Research on the statutory license for certain types of copyright-protected content has revealed an unlikely symbiosis between uncertainty and efficiency. Contrary to received wisdom, which tells us that in order to increase efficiency, we must increase stability, this Article suggests that uncertainty can actually be used to increase efficiency in the marketplace. In the music industry, the battle over terrestrial performance rights—that is, the right of a copyright holder to collect royalties for plays of a sound recording on terrestrial radio—has raged for decades. In June 2012, in a deal that circumvented the statutory license for sound recordings for the first time ever, broadcasting giant Clear Channel granted an elusive terrestrial performance right to a small, independent record label named Big Machine and agreed to pay royalties where no such legal obligation exists. This result not only improves upon many of the statutory license’s inefficiencies but is also the opposite of what we would expect given both the tumultuous history surrounding the rights at issue and the respective parties’ bargaining positions. It suggests an underexplored mechanism at play: uncertainty. Using the statutory license for sound recordings and the Clear Channel–Big Machine deal to motivate the analysis, this Article argues that bounded uncertainty—such as uncertainty about the future legal status of terrestrial performance rights and uncertainty about future digital business models—converts a statutory license into a “penalty default license.” Just as penalty default rules encourage more efficient information exchange between asymmetrical parties, penalty default licenses encourage more efficient licensing among otherwise divergent parties by motivating them to circumvent an inefficient statutory license in favor of private ordering. While not without its drawbacks, which previous work identified and ameliorated, private ordering improves upon the statutory approach, resulting in greater efficiency not only for the parties involved but for society overall. Recognition of the role that uncertainty plays in converting an inefficient statutory license into a penalty default license that improves market efficiency while mitigating inequality has implications beyond the statutory licensing context. It suggests a revision in the way we view the relationship between uncertainty and efficiency. Specifically, it shows that when coupled with a penalty default, uncertainty can bring greater efficiency to the marketplace by encouraging private ordering—with its tailored terms and responsiveness to rapid legal and technological change—while mitigating concerns about inequality and gamesmanship.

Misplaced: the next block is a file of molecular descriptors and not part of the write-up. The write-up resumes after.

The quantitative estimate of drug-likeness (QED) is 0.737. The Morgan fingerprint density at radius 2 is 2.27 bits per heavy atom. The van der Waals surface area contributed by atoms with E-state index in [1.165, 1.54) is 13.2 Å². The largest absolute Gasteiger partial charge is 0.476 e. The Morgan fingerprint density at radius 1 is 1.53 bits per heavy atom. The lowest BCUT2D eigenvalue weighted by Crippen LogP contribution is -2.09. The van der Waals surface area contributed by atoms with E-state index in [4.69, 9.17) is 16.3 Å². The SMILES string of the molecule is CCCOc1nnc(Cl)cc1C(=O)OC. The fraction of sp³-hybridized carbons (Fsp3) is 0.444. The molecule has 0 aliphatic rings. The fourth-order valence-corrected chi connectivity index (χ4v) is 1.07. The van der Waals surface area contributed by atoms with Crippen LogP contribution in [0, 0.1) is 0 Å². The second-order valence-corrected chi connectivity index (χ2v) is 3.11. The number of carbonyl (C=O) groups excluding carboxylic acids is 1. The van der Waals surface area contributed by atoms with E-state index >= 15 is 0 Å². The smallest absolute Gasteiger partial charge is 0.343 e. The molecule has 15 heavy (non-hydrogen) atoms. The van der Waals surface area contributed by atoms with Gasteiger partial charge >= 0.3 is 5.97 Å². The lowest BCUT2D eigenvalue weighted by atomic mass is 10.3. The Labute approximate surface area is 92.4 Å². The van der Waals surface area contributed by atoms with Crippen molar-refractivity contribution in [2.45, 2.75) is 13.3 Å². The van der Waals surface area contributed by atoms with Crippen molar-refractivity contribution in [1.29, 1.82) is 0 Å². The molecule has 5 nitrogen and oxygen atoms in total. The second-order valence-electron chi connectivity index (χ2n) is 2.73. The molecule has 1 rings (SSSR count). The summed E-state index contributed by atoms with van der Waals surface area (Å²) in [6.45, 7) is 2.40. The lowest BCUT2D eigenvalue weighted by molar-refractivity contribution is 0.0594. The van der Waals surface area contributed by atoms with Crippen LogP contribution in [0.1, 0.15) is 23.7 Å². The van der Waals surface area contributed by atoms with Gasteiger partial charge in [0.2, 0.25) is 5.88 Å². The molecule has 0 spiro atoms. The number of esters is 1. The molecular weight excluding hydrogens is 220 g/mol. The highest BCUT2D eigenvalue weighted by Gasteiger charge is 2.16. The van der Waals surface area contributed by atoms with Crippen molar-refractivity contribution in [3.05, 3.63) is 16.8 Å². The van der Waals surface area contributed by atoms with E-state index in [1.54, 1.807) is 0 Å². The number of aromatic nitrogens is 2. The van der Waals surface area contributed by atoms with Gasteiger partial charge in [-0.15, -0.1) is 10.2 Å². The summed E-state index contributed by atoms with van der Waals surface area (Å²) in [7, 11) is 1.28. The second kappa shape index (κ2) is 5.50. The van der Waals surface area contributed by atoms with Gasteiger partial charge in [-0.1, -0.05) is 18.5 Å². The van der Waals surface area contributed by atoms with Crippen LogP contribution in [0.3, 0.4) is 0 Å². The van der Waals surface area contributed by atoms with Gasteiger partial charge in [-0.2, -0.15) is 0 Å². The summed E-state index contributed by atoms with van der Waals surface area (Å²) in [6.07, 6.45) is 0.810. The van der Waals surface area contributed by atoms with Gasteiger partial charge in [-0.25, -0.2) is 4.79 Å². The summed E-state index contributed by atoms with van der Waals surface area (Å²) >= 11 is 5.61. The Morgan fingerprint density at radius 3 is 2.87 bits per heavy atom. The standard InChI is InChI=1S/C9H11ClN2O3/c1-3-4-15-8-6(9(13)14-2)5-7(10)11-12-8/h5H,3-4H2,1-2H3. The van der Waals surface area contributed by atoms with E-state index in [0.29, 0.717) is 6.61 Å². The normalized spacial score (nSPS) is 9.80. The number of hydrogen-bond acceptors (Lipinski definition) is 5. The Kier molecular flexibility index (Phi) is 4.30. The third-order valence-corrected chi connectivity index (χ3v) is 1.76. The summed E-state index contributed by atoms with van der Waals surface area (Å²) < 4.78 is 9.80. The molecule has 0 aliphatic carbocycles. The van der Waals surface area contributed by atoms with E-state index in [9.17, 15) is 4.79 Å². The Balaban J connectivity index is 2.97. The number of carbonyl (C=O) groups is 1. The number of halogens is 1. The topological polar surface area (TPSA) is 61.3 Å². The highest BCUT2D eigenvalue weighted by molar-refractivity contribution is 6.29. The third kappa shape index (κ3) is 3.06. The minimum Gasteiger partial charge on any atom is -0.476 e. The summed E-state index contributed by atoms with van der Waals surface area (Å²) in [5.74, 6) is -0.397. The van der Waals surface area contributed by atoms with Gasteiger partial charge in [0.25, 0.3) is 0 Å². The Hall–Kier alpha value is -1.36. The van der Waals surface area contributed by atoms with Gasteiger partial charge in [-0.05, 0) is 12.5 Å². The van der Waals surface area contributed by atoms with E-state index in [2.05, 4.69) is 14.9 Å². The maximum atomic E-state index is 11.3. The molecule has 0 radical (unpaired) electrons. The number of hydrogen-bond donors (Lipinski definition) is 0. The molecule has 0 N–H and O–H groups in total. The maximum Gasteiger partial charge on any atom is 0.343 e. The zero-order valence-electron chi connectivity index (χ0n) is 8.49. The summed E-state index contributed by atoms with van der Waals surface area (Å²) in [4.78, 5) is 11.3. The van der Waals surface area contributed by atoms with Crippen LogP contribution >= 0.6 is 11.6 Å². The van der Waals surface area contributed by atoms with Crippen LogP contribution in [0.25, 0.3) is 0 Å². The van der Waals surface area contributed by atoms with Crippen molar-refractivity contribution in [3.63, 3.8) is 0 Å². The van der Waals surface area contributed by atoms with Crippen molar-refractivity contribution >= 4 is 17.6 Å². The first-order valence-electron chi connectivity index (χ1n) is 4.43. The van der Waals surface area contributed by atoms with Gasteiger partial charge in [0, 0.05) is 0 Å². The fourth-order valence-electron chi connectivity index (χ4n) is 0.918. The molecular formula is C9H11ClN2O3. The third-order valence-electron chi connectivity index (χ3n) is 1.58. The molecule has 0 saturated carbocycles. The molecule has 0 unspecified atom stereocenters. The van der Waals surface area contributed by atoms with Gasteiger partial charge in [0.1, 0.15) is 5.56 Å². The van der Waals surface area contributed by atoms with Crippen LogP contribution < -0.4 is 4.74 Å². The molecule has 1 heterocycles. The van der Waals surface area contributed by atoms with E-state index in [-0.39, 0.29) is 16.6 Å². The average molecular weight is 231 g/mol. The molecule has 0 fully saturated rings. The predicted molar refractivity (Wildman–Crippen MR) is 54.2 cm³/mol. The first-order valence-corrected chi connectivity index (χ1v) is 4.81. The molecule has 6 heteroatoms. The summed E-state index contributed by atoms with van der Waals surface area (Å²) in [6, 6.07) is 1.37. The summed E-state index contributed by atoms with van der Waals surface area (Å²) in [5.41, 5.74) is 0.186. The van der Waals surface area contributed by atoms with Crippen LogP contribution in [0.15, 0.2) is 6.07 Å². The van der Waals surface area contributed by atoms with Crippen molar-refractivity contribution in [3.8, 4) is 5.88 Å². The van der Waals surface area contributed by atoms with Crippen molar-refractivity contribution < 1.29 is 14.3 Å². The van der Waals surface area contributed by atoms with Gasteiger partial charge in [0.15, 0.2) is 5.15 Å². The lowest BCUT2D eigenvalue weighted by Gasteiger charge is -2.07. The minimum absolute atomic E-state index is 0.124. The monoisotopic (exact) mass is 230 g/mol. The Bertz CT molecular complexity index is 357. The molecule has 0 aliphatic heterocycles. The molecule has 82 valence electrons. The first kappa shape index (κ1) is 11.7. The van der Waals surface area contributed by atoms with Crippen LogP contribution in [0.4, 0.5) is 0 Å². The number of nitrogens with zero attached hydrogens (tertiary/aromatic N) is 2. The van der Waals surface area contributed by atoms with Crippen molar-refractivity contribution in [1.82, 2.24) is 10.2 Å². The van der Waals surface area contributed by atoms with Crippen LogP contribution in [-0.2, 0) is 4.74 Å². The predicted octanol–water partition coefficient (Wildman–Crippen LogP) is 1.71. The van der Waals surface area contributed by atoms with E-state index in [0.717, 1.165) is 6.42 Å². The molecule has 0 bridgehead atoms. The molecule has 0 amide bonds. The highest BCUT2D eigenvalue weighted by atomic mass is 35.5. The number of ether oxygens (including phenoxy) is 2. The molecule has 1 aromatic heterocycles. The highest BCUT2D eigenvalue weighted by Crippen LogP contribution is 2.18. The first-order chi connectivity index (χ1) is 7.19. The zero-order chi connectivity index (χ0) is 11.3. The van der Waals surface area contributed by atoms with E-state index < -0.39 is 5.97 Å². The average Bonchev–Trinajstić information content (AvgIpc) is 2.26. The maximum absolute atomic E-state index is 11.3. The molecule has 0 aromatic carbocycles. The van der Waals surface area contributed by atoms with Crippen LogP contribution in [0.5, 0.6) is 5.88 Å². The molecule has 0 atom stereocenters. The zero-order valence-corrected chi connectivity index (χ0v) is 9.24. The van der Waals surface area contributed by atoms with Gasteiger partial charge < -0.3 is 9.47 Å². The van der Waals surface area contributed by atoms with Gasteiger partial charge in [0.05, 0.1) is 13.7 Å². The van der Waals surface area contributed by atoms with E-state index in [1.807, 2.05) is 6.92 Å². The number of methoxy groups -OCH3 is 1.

Notes

The Supreme Court’s Ahistorical Reasonableness Approach to the Fourth Amendment

Nikolaus Williams

In recent years, the Supreme Court has increasingly made “reasonableness” the central inquiry of whether a search or seizure is constitutional under the Fourth Amendment. The rise of the reasonableness approach has coincided with originalist scholarship that claims this interpretation is more consistent with the Amendment’s text and history. This Note looks at Framing-era search-and-seizure practice and argues that the Court’s modern reasonableness interpretation is, in fact, ahistorical and inconsistent with Framing-era practice and the Amendment’s original understanding. Not only is there scant evidence that the legality of searches and seizures turned on their reasonableness during the Framing era, but the arguments made in favor of the Court’s modern reasonableness approach are based on flawed historical assumptions. As a result, the Court’s various applications of its reasonableness interpretation are all inconsistent with Framing-era practice and the Amendment’s original understanding.

Hearsay and Confrontation Issues Post-Crawford: The Changing Course of Terrorism Trials

Jessica K. Weigel